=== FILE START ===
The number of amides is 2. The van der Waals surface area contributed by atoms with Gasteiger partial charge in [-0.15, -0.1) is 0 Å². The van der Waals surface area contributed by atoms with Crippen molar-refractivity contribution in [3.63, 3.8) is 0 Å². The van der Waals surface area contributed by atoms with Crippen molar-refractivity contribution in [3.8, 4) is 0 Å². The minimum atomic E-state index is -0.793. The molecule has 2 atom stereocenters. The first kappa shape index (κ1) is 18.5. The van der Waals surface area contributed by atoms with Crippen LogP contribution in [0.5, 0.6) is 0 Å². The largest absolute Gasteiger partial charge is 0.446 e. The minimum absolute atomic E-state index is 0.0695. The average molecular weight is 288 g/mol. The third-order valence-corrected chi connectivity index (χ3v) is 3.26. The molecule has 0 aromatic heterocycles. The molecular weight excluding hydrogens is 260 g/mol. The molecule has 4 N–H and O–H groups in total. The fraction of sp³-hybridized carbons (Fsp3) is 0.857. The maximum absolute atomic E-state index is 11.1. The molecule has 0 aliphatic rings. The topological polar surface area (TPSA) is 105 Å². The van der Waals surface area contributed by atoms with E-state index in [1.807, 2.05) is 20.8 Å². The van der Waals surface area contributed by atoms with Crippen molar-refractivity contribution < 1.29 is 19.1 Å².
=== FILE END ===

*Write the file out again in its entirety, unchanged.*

The number of amides is 2. The van der Waals surface area contributed by atoms with Gasteiger partial charge in [-0.15, -0.1) is 0 Å². The van der Waals surface area contributed by atoms with Crippen molar-refractivity contribution in [3.63, 3.8) is 0 Å². The van der Waals surface area contributed by atoms with Crippen molar-refractivity contribution in [3.8, 4) is 0 Å². The minimum atomic E-state index is -0.793. The molecule has 2 atom stereocenters. The first kappa shape index (κ1) is 18.5. The van der Waals surface area contributed by atoms with Crippen LogP contribution in [0.5, 0.6) is 0 Å². The largest absolute Gasteiger partial charge is 0.446 e. The minimum absolute atomic E-state index is 0.0695. The average molecular weight is 288 g/mol. The third-order valence-corrected chi connectivity index (χ3v) is 3.26. The molecule has 0 aromatic heterocycles. The molecular weight excluding hydrogens is 260 g/mol. The molecule has 4 N–H and O–H groups in total. The fraction of sp³-hybridized carbons (Fsp3) is 0.857. The maximum absolute atomic E-state index is 11.1. The molecule has 0 aliphatic rings. The topological polar surface area (TPSA) is 105 Å². The van der Waals surface area contributed by atoms with E-state index in [1.807, 2.05) is 20.8 Å². The van der Waals surface area contributed by atoms with Crippen molar-refractivity contribution < 1.29 is 19.1 Å².